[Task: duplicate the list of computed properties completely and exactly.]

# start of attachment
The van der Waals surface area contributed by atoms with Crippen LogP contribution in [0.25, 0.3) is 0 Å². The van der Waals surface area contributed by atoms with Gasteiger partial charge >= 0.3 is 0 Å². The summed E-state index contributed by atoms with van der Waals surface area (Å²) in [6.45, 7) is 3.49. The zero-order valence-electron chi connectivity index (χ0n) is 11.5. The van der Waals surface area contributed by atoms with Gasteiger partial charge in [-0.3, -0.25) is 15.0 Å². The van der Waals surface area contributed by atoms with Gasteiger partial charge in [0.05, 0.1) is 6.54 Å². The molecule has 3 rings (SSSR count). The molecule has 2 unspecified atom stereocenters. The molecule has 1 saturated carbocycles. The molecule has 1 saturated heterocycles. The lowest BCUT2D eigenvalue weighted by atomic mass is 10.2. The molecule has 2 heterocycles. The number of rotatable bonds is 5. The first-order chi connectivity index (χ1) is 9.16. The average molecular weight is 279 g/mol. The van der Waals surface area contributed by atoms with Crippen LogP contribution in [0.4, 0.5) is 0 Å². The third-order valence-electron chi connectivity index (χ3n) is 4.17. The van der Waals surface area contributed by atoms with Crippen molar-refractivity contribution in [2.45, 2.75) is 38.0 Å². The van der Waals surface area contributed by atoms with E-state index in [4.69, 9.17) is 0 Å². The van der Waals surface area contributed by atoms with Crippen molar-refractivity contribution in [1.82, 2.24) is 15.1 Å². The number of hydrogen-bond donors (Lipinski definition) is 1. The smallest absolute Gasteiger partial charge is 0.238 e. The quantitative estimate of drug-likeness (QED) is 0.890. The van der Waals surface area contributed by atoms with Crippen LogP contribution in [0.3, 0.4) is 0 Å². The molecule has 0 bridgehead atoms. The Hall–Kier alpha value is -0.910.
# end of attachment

The van der Waals surface area contributed by atoms with Crippen LogP contribution in [0.25, 0.3) is 0 Å². The van der Waals surface area contributed by atoms with Gasteiger partial charge >= 0.3 is 0 Å². The summed E-state index contributed by atoms with van der Waals surface area (Å²) in [6.45, 7) is 3.49. The zero-order valence-electron chi connectivity index (χ0n) is 11.5. The van der Waals surface area contributed by atoms with Gasteiger partial charge in [-0.3, -0.25) is 15.0 Å². The van der Waals surface area contributed by atoms with Gasteiger partial charge in [0.05, 0.1) is 6.54 Å². The molecule has 3 rings (SSSR count). The molecule has 2 unspecified atom stereocenters. The molecule has 1 saturated carbocycles. The molecule has 1 saturated heterocycles. The lowest BCUT2D eigenvalue weighted by atomic mass is 10.2. The molecule has 2 heterocycles. The number of rotatable bonds is 5. The first-order chi connectivity index (χ1) is 9.16. The average molecular weight is 279 g/mol. The van der Waals surface area contributed by atoms with Crippen LogP contribution in [0.4, 0.5) is 0 Å². The third-order valence-electron chi connectivity index (χ3n) is 4.17. The van der Waals surface area contributed by atoms with Crippen molar-refractivity contribution in [2.45, 2.75) is 38.0 Å². The van der Waals surface area contributed by atoms with E-state index in [4.69, 9.17) is 0 Å². The van der Waals surface area contributed by atoms with Crippen molar-refractivity contribution in [1.82, 2.24) is 15.1 Å². The number of hydrogen-bond donors (Lipinski definition) is 1. The smallest absolute Gasteiger partial charge is 0.238 e. The quantitative estimate of drug-likeness (QED) is 0.890. The van der Waals surface area contributed by atoms with Crippen LogP contribution in [0.3, 0.4) is 0 Å². The molecule has 0 bridgehead atoms. The Hall–Kier alpha value is -0.910.